Written by Brett Levine
Photography by Graham Yelton
Craftsman-style bungalows are not usually known for their expansive spaces, so stepping into Morgan and Jamie Trinker’s 1925 example in Crestwood is entirely unexpected. “I would describe my design style as ‘vintage charm with a modern feel’—or maybe Don Draper meets Dolly Parton,” Morgan says, standing in their home, which has become a unique mix of period flair and historic feel. “One of the most appealing aspects of the home was that the structural work was already done,” she explains, referring to the combined living and dining rooms.
Understanding a need to separate the spaces conceptually if not physically, she turned to furniture. “We actually have an Ikea sectional,” she says, “but I dyed the slipcovers. They are removable, so I studied tutorials online and bought high quality dyes.” The results are spectacular. The turquoise sofa sets the mood for the living room and creates both a hallway and a living room at the same time. As Morgan describes it, “We were concerned that guests would literally step into this space and it would be overwhelming,” but the spaces are now intimate but separate through furniture selection and placement.
Another unique aspect of the open floor plan is the sense of space created by the vistas out the walls of windows. “One of the reasons I loved the house from the moment I walked in, and I did because I felt like we could see its potential immediately, was because it is so light-filled and has so many windows,” she says. Set on the rise of a hill, the windows open onto views across Crestwood, a pleasure that is not visible from the front door.
A small hallway opens onto two bedrooms, a bathroom, the dining room, and the kitchen. “We actually closed a number of doorways to give the house more of a sense of flow,” Morgan says, “but this truly is a transitional space.” To make it feel energized, she hand painted a pattern on the walls. “I imagined the difficulties with trying to wallpaper the space, but I knew that having something more interesting than a single paint color could work well given the size of the space.” Now, a teal that refers back to the sofa and unifies the house tonally is overlaid with a white diamond pattern that was painstakingly hand-drawn. “Sure, it was a challenge, but it was worth it,” she says of the pattern.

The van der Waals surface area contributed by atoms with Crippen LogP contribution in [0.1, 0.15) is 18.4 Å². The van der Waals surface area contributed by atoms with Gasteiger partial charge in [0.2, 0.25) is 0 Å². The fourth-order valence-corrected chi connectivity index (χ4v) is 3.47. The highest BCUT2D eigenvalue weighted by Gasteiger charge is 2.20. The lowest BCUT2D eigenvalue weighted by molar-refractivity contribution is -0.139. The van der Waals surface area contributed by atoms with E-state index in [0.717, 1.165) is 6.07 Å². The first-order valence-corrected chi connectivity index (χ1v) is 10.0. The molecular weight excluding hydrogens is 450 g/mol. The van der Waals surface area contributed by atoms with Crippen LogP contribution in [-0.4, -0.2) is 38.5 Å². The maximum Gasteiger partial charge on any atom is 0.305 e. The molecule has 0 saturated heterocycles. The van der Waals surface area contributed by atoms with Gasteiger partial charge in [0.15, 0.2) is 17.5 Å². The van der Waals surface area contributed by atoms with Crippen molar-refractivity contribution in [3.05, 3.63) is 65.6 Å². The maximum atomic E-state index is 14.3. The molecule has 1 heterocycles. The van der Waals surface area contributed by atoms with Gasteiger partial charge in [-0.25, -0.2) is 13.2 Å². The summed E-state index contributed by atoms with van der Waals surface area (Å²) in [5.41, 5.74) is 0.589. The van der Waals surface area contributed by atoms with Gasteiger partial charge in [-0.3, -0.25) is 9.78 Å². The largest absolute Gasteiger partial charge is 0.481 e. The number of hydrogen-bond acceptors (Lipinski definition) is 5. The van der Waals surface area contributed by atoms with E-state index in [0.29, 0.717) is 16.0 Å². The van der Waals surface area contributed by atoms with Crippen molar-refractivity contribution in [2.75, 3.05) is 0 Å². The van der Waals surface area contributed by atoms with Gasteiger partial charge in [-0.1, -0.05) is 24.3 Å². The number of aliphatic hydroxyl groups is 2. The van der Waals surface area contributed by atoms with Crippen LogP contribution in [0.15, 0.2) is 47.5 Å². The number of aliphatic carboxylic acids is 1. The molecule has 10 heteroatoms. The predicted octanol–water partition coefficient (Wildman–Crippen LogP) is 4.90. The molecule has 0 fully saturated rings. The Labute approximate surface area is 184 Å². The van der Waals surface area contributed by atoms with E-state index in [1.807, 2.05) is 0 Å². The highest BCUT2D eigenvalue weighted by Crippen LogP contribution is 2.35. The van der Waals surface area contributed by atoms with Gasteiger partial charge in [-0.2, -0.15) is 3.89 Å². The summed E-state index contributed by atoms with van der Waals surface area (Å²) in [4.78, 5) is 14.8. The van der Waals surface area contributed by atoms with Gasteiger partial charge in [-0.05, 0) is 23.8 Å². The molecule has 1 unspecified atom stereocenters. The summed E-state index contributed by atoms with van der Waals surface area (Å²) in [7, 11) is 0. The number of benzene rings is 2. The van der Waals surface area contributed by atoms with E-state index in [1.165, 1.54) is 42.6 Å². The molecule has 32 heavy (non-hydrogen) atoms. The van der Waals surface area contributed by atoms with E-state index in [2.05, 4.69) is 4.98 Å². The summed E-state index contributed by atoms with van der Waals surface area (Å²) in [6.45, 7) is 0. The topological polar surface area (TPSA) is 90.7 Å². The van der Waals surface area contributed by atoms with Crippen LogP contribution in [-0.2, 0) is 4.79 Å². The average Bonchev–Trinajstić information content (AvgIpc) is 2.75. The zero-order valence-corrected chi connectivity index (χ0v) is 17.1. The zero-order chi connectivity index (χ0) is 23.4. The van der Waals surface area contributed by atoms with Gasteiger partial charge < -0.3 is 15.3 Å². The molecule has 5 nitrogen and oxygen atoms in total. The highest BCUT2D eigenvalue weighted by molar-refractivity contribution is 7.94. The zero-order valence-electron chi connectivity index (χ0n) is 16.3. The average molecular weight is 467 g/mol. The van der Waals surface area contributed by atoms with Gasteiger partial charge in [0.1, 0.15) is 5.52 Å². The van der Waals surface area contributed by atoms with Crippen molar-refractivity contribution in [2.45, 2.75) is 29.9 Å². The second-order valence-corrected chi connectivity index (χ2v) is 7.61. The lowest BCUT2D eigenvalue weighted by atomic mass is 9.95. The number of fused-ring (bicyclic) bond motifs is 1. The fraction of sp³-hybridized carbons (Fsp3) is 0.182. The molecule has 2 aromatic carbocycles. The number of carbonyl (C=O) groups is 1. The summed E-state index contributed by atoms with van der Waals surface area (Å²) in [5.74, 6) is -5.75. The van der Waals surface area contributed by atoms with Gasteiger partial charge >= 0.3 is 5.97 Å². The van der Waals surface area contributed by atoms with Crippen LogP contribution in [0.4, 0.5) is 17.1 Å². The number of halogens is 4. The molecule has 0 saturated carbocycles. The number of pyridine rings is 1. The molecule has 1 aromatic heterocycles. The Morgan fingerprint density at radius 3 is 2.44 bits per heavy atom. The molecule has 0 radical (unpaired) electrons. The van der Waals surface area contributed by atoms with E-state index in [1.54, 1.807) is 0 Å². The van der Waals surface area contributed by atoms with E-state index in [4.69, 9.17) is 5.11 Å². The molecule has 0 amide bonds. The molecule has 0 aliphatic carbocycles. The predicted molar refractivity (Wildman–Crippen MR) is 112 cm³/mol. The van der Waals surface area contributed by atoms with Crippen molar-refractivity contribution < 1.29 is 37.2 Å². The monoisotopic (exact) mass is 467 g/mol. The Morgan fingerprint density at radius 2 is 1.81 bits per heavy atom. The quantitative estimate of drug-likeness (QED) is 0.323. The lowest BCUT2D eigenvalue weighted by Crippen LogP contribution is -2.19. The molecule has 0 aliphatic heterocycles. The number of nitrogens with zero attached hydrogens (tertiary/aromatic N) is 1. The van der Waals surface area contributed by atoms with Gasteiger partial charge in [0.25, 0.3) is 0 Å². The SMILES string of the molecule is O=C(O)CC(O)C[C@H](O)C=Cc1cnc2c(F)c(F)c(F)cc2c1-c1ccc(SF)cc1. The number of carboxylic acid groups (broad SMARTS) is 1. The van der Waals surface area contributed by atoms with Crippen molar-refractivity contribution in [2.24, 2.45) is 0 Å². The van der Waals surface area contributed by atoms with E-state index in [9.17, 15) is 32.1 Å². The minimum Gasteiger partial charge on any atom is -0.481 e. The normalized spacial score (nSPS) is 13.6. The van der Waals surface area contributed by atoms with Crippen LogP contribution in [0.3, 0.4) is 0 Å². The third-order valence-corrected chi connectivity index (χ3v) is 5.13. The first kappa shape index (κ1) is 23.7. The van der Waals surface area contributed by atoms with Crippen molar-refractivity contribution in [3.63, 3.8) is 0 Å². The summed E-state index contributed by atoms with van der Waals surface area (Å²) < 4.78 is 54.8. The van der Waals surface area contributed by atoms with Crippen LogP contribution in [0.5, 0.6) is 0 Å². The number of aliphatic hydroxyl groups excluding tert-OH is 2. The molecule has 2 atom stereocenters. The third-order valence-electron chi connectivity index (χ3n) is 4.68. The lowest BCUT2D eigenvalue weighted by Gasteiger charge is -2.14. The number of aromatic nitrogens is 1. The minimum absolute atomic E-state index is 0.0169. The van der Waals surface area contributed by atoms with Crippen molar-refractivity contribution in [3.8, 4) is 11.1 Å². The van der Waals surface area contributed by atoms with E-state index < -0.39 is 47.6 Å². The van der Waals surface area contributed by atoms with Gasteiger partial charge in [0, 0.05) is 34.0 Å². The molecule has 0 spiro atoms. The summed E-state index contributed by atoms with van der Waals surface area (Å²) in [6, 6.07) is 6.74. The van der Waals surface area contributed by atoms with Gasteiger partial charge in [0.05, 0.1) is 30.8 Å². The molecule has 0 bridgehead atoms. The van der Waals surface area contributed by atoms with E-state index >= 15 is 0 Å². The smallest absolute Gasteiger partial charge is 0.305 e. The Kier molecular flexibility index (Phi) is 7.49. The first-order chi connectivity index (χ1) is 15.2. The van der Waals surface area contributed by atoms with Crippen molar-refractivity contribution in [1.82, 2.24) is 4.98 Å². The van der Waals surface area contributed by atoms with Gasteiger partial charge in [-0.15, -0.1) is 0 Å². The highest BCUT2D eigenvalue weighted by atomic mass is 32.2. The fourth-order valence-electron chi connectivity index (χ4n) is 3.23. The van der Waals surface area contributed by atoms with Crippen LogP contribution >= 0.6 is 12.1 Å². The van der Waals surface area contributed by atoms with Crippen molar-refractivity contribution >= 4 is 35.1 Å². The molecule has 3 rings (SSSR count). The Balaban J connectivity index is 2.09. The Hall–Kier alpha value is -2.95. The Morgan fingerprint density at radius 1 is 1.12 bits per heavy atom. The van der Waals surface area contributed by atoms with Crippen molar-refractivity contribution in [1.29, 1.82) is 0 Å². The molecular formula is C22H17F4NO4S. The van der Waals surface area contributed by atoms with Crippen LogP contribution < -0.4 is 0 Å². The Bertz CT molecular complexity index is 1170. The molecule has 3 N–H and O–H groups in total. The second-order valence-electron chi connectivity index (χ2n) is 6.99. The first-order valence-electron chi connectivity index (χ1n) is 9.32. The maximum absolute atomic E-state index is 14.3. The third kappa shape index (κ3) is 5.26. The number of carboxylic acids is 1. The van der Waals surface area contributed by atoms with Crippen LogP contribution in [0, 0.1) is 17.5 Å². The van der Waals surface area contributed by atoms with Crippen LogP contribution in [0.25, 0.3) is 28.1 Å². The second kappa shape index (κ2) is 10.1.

In the kitchen, the Trinkers’ love of midcentury style truly comes to the fore. As Morgan remarks, “The kitchen had been renovated previously, so we wanted to do something that felt more in keeping with our style.” Perhaps her favorite find was a suite of new GE appliances with retro styling that the company had recently released. “I knew that I wanted these types of appliances, but in general, they are either refurbished or incredibly expensive. We were out shopping and I saw that GE had just released a new series with the most minimal midcentury aesthetic. Here they are!” The new counters are butcher block and the existing cabinetry was painted. “We removed the upper cabinets and installed open shelving to make the kitchen feel more expansive,” she explains. “We felt like the best approach given the high ceilings was to try to make the rooms feel as open as possible.”
Perhaps the biggest challenge was the bathroom. “We took it back to the studs,” Morgan says with a laugh. “It had a walk-in shower. We found a claw-foot bath from 1925 on Craigslist and had it refinished instead. The walls are shiplap, and the counters look like poured concrete. In fact, they are a treatment I did by building up concrete in layers and then finishing it. It’s very durable without the challenge or expense of pouring countertops in place.”
Finally there is the art. Their home is filled with family portraits, framed concert tickets, and other memorabilia from their lives together, as well as amazing oversized artworks. “I also really love the idea of having images enlarged on architectural printers,” Morgan explains. “If you have a photograph that you really love, it can be taken to a printer and enlarged to incredible sizes for reasonable prices on architectural printers. The way it prints is part of its beauty.” The dining room is also home to rows of picture rails running edge to edge, also filled with photographs. “I asked our families to send us photographs that were really special to them. If we couldn’t keep them I simply scanned them and made prints. It is not the photograph as an object itself but the image that is important to us.”
The Trinkers have taken a modern, fun approach to their Crestwood bungalow. They have lightened and brightened its wide-open spaces, understood the inherent value in its walls of windows and views, and created intimate spaces through the use of simple furnishings.